Mike Rowbottom ©ITG

The first question to be asked about the women's ice hockey competition now underway at the Beijing 2022 Winter Olympic Games is an all-too-familiar one: will gold go to the United States or to Canada?

Since the first official Women's World Championship in 1990 - and the inaugural Olympic women's tournament in 1998 - every major title has gone either to the US, defending champions in Beijing, or Canada, the current world champions.

And all but two finals - at the 2006 Winter Olympics and the 2019 World Championship - involved these nations.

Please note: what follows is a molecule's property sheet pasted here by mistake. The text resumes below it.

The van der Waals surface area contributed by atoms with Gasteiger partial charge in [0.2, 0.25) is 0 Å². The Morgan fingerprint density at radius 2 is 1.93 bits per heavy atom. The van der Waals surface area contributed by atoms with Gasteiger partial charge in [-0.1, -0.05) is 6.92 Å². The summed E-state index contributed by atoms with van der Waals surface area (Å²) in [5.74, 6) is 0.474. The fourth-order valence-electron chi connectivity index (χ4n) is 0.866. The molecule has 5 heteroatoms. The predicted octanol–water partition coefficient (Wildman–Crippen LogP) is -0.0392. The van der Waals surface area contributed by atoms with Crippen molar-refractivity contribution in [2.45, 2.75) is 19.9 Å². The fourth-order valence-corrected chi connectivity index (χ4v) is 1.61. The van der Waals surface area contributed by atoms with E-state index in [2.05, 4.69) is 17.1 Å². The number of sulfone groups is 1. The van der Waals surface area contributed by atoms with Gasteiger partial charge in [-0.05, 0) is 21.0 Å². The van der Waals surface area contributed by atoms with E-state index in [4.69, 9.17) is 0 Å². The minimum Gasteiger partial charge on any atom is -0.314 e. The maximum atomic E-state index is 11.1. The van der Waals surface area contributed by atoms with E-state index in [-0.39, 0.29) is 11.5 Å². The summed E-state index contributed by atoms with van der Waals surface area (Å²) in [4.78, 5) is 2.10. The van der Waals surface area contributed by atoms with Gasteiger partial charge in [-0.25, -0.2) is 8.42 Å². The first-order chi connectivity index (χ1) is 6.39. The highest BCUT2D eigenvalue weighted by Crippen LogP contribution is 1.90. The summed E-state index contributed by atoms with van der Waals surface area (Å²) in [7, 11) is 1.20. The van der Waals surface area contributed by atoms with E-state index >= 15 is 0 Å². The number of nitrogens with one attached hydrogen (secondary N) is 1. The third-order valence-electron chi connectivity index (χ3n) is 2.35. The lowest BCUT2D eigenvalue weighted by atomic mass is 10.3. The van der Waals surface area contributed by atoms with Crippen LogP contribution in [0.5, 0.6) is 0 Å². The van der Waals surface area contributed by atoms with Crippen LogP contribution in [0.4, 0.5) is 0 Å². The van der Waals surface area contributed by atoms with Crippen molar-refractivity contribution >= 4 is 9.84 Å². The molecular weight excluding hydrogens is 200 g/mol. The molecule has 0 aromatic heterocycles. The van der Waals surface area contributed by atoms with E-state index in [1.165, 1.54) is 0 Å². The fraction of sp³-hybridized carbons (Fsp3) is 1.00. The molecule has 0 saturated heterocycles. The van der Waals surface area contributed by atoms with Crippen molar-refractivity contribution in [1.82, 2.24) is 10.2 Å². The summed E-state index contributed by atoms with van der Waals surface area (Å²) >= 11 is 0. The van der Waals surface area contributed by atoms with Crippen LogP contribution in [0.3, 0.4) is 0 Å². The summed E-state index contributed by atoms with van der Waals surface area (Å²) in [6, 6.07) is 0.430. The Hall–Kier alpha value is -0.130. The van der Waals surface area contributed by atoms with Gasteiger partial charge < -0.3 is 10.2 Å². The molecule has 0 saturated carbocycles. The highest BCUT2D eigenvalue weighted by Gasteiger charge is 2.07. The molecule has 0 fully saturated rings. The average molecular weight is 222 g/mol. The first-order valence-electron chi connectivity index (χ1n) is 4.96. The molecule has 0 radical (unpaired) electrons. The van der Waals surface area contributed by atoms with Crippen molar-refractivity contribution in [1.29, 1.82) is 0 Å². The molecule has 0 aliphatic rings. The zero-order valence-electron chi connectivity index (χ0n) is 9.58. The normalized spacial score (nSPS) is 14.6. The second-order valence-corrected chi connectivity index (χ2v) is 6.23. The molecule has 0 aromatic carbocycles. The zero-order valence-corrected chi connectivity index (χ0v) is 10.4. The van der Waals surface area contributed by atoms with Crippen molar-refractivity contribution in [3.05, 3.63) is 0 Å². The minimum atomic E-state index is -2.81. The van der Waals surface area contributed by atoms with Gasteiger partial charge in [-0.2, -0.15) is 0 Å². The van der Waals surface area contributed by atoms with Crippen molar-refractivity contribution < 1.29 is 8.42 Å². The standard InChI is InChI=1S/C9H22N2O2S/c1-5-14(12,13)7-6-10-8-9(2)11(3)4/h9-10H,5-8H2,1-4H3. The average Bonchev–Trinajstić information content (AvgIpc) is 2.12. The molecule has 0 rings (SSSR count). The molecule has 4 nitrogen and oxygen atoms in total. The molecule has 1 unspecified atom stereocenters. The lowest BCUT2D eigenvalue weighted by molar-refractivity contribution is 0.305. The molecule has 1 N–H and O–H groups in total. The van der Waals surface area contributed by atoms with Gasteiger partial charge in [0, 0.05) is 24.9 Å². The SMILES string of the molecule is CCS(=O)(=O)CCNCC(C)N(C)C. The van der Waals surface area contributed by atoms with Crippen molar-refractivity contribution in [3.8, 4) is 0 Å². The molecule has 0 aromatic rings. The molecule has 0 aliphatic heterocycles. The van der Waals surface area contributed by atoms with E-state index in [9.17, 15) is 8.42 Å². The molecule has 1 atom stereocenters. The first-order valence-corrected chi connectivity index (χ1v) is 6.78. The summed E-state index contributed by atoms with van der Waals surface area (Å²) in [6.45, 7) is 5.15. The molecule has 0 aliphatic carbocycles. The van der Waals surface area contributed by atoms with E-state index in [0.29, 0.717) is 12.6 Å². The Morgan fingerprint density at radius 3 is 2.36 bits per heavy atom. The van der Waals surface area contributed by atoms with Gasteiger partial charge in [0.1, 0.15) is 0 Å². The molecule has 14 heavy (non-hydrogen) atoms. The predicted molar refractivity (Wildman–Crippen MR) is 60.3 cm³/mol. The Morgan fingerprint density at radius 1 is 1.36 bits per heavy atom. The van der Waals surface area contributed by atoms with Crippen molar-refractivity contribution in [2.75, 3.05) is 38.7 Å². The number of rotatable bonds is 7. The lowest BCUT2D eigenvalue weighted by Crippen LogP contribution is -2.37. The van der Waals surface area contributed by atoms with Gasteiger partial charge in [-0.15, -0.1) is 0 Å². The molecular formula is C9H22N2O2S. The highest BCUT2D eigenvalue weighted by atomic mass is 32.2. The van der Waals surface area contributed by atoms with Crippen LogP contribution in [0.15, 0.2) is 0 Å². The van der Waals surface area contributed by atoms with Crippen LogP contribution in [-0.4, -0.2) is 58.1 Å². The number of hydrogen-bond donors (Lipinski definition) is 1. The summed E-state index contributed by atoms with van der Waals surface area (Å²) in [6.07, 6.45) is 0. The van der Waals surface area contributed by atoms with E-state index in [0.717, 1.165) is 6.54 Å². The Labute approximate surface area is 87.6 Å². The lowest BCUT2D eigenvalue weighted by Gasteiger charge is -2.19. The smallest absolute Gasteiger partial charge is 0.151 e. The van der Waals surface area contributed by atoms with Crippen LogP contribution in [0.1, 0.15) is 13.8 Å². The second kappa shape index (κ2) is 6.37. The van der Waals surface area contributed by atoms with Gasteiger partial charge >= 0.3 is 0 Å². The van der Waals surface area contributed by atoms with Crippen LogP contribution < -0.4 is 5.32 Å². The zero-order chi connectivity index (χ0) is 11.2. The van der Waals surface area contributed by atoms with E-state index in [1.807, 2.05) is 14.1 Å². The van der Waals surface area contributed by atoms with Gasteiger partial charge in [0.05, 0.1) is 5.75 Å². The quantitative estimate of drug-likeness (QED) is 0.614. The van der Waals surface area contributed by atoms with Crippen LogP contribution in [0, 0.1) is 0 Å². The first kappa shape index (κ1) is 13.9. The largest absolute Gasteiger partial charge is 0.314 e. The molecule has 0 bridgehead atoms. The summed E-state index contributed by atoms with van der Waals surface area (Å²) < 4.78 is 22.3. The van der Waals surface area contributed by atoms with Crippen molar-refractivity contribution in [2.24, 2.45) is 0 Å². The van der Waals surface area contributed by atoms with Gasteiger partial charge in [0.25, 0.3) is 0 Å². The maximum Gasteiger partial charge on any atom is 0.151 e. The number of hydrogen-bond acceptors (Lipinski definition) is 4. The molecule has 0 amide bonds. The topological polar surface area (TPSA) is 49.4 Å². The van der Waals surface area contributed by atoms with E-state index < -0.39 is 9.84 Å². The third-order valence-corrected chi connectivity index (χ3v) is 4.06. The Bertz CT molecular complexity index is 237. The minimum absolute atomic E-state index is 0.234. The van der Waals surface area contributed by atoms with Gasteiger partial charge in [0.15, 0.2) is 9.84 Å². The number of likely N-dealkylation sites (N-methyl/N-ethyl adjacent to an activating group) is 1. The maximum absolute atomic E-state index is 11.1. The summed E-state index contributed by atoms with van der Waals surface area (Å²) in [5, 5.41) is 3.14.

Nothing that has happened since the women's preliminary group matches began on Thursday (February 3), before the Opening Ceremony, has appeared to alter this balance of power.

The relative balance of power may have been affected by the injury in the opening match to the US leading light Brianna Decker that will keep her out of the tournament. But even this is hard to gauge, as the Pyeongchang 2018 champions are drawing strength from the loss of their fallen star, who remains in Beijing as a talismanic figure.

"From the beginning our biggest two words have been 'adjust and adapt'," said US forward Grace Zumwinkle after scoring her first Olympic goal in yesterday’s 5-0 win over the Russian Olympic Committee (ROC) team.

"She's obviously a huge part of this team but we're going to rally around her and come out stronger because of it."